The Joe Perry Project did something pretty uncommon when the guitar great and his experienced band rocked NYC’s Webster Hall. Turns out this move is not so rare for these guys, but it was a cool twist if you were expecting the usual setlist formula. Halfway into the show, they got into such a groove that Perry decided to play “Flyin’ Saucers Rock & Roll” (a Billy Lee Riley cover) twice through, back to back. The first kickass run had not been marred in any perceptible way that required redoing, and it’s not as if they pursued a different style the second time. Perry just said with a wide smile, “And that’s the way they used to do it back in 1955, so, you know what? This is a guilty pleasure of mine and I love that fuckin’ song. So if you’ll bear with me, I’d love to play it again. What do you think? Listen, I heard a few ‘no’s out there, but you know what? No? Yes?” With or without permission, they started it over, cooking up an even spicier version of the rockabilly ditty. That’s the kind of energy this group was vibing on during their bash of a show. Approving ‘yeah!’s abounded around the room during their twenty-one song marathon – seven of which were Aerosmith originals, including the singalong-triggering encore of “Lightning Strikes” and “Walk This Way.” In a first-time debut for The JPP, they also dedicated a tribute to Perry’s friend, late legend Jeff Beck, presenting a moving cover of “Beck’s Bolero.”
The uniquely fun crowd that had rolled up for The Joe Perry Project could have starred in a mail-order catalog of majestic mullets, bandanas, and every format of biker jacket – including those intimidating leather trench coats that fall way below the knee. Even though they were predominantly in the realm of Perry’s age (72, unbelievably), they hoisted their phones aloft with next-gen precision. It was Black Mirror–level trippy to watch so many silver-haired fans resist the urge to clap or sip their beers so as not to spoil their clips, especially as the sonic thrills kept hitting. They were intent upon capturing optimal videos and streams boasting their proximity to the right side of the stage. And no one could really judge, because Perry’s nimble licks and ripping solos seemed extra unpredictable and very much worth recording. More than a few fans had traveled in from other states and Boston accents could be detected in the pre-show chatter. Longtime Aerosmith producer Jack Douglas, who also produced The JPP’s 1980 debut album, Let the Music Do the Talking, was reportedly in attendance too.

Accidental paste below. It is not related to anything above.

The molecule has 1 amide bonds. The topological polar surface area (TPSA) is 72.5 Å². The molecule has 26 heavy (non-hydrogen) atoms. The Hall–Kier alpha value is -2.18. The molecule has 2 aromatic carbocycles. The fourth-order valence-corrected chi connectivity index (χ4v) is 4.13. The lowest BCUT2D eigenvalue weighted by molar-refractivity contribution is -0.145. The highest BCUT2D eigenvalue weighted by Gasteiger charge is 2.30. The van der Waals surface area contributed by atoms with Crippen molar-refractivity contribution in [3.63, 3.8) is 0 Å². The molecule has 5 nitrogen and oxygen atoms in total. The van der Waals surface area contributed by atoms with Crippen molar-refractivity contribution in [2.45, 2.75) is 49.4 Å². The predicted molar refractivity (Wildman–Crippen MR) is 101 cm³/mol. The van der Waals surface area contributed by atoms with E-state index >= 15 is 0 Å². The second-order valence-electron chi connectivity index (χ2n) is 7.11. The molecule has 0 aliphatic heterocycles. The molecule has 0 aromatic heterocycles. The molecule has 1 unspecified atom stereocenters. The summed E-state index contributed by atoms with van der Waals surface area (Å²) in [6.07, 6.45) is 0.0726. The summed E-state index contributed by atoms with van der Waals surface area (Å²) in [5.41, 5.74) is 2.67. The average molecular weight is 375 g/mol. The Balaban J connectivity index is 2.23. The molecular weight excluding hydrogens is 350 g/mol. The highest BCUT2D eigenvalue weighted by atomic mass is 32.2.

Frontman Gary Cherone (Extreme, Van Halen) embodied the theatrical concert magic of another era. Every move he made appeared natural and ingrained. It takes years of practice to swing the mic stand around to your shoulder blades and drape your arms over it like a crucifix, all in one smooth motion. The phones that had been held so squarely in place to focus on Joe Perry ended up, remarkably, swiveling back and forth as Cherone sang with real blues rock power, jumped up onto the drum riser, and did literal backbends below it. Aerosmith keyboardist and backing singer Buck Johnson was equally awesome to watch as he pushed those crucial and colorful layers to the surface of each impact. Their beat-psychic rhythm section, drummer Jason Sutter (Cher, Chris Cornell, and many more) and bassist David Hull (the substitute bass player for Aerosmith during three of their world tours), constantly kept the tempo on the tip of its toes. Their funky precision pushed everyone’s contributions into a sharply interlocking state. The grins across the group suggested a playfully-competitive kind of live camaraderie.
While there was plenty of Aerosmith in the mix, it’s clear that Perry enjoys whipping out less-mainstream stuff. Most of those covers were deep cuts that one might only know if they’ve spun their records in full a whole lot. After the knockout na-na-nas of Aerosmith banger “Lick and a Promise,” Joe Perry remarked mischievously, “I love that song. I wish my other band would play it once in a while,” prompting laughter. “Yeah, I can talk about Aerosmith,” Perry said with amused emphasis when fans aimlessly shouted out his other band’s name. “I can’t shut up about Aerosmith.” Even though many attendees were likely awaiting more classic radio hits, they looked just as psyched about the heavy new solo-Perry songs – “Aye Aye Aye,” “Fortunate One,” and “Quake,” from his forthcoming record, Sweetzerland Manifesto MKII, out May 26th. Perry’s rebellious sense of humor and realness carried a warmth that stuck with you long after the show. In response to the many shouted requests for old chart-toppers, he professed with comic ambiguity, “You know what? If I remembered it, I would play it for ya.” It was a humble wink of a reply, because with those insane chops, surely every song he’s ever known is still at the ready right under his fingers.
Article: Olivia Isenhart
Photos: Shayne Hanley